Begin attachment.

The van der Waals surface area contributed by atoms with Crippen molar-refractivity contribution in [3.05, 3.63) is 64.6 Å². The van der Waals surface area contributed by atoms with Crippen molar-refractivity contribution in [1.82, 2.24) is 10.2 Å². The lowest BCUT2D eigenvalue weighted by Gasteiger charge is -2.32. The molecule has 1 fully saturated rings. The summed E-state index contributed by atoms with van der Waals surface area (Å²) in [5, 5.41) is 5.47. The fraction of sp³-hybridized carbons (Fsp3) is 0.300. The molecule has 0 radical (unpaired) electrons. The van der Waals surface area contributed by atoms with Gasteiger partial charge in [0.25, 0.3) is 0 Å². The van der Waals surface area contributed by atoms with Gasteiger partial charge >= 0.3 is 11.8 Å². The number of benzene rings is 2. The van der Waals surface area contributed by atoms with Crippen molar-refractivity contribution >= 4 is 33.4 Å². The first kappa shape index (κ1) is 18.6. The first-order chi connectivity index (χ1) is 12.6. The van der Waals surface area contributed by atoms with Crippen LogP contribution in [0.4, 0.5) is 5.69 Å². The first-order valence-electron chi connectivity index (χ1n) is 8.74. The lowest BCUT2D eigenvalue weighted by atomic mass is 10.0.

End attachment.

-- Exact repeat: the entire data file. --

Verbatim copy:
The van der Waals surface area contributed by atoms with Crippen molar-refractivity contribution in [3.05, 3.63) is 64.6 Å². The van der Waals surface area contributed by atoms with Crippen molar-refractivity contribution in [1.82, 2.24) is 10.2 Å². The lowest BCUT2D eigenvalue weighted by Gasteiger charge is -2.32. The molecule has 1 fully saturated rings. The summed E-state index contributed by atoms with van der Waals surface area (Å²) in [5, 5.41) is 5.47. The fraction of sp³-hybridized carbons (Fsp3) is 0.300. The molecule has 0 radical (unpaired) electrons. The van der Waals surface area contributed by atoms with Gasteiger partial charge in [0.25, 0.3) is 0 Å². The van der Waals surface area contributed by atoms with Gasteiger partial charge >= 0.3 is 11.8 Å². The number of benzene rings is 2. The van der Waals surface area contributed by atoms with Crippen molar-refractivity contribution >= 4 is 33.4 Å². The first kappa shape index (κ1) is 18.6. The first-order chi connectivity index (χ1) is 12.6. The van der Waals surface area contributed by atoms with Crippen LogP contribution in [0.4, 0.5) is 5.69 Å². The first-order valence-electron chi connectivity index (χ1n) is 8.74. The lowest BCUT2D eigenvalue weighted by atomic mass is 10.0.